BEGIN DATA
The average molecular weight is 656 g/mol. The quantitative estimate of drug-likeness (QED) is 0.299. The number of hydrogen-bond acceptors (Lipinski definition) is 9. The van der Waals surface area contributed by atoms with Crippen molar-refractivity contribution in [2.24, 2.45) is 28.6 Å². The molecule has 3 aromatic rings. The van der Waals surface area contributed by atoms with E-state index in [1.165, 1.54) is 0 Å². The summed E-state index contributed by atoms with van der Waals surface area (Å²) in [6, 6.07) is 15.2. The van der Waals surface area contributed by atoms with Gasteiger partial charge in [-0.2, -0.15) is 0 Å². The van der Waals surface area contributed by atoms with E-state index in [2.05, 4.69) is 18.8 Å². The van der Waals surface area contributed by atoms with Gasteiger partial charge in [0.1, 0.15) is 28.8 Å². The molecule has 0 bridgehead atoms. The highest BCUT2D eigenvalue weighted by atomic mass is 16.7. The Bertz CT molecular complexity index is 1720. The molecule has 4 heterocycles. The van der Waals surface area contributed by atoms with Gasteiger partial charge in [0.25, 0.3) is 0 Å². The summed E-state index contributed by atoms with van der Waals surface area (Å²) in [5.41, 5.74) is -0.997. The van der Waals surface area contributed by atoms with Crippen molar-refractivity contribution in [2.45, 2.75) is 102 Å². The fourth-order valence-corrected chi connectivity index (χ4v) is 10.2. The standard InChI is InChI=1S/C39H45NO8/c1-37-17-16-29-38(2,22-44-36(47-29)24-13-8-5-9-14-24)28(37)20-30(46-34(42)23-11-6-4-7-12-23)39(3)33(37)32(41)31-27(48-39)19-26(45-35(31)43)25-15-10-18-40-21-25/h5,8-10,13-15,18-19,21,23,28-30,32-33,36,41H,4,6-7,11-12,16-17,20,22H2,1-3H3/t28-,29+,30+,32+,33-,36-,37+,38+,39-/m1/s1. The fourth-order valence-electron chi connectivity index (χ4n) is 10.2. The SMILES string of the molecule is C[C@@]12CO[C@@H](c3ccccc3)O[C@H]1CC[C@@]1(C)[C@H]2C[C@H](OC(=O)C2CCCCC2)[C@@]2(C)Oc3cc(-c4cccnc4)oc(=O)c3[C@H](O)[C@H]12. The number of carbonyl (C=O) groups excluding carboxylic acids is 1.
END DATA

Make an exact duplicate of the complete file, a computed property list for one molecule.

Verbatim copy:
The average molecular weight is 656 g/mol. The quantitative estimate of drug-likeness (QED) is 0.299. The number of hydrogen-bond acceptors (Lipinski definition) is 9. The van der Waals surface area contributed by atoms with Crippen molar-refractivity contribution in [2.24, 2.45) is 28.6 Å². The molecule has 3 aromatic rings. The van der Waals surface area contributed by atoms with E-state index in [1.165, 1.54) is 0 Å². The summed E-state index contributed by atoms with van der Waals surface area (Å²) in [6, 6.07) is 15.2. The van der Waals surface area contributed by atoms with Gasteiger partial charge in [-0.2, -0.15) is 0 Å². The van der Waals surface area contributed by atoms with E-state index in [2.05, 4.69) is 18.8 Å². The van der Waals surface area contributed by atoms with Gasteiger partial charge in [0.1, 0.15) is 28.8 Å². The molecule has 0 bridgehead atoms. The highest BCUT2D eigenvalue weighted by atomic mass is 16.7. The Bertz CT molecular complexity index is 1720. The molecule has 4 heterocycles. The van der Waals surface area contributed by atoms with Gasteiger partial charge in [0.25, 0.3) is 0 Å². The summed E-state index contributed by atoms with van der Waals surface area (Å²) in [5.41, 5.74) is -0.997. The van der Waals surface area contributed by atoms with Crippen molar-refractivity contribution in [2.45, 2.75) is 102 Å². The fourth-order valence-corrected chi connectivity index (χ4v) is 10.2. The standard InChI is InChI=1S/C39H45NO8/c1-37-17-16-29-38(2,22-44-36(47-29)24-13-8-5-9-14-24)28(37)20-30(46-34(42)23-11-6-4-7-12-23)39(3)33(37)32(41)31-27(48-39)19-26(45-35(31)43)25-15-10-18-40-21-25/h5,8-10,13-15,18-19,21,23,28-30,32-33,36,41H,4,6-7,11-12,16-17,20,22H2,1-3H3/t28-,29+,30+,32+,33-,36-,37+,38+,39-/m1/s1. The fourth-order valence-electron chi connectivity index (χ4n) is 10.2. The SMILES string of the molecule is C[C@@]12CO[C@@H](c3ccccc3)O[C@H]1CC[C@@]1(C)[C@H]2C[C@H](OC(=O)C2CCCCC2)[C@@]2(C)Oc3cc(-c4cccnc4)oc(=O)c3[C@H](O)[C@H]12. The number of carbonyl (C=O) groups excluding carboxylic acids is 1.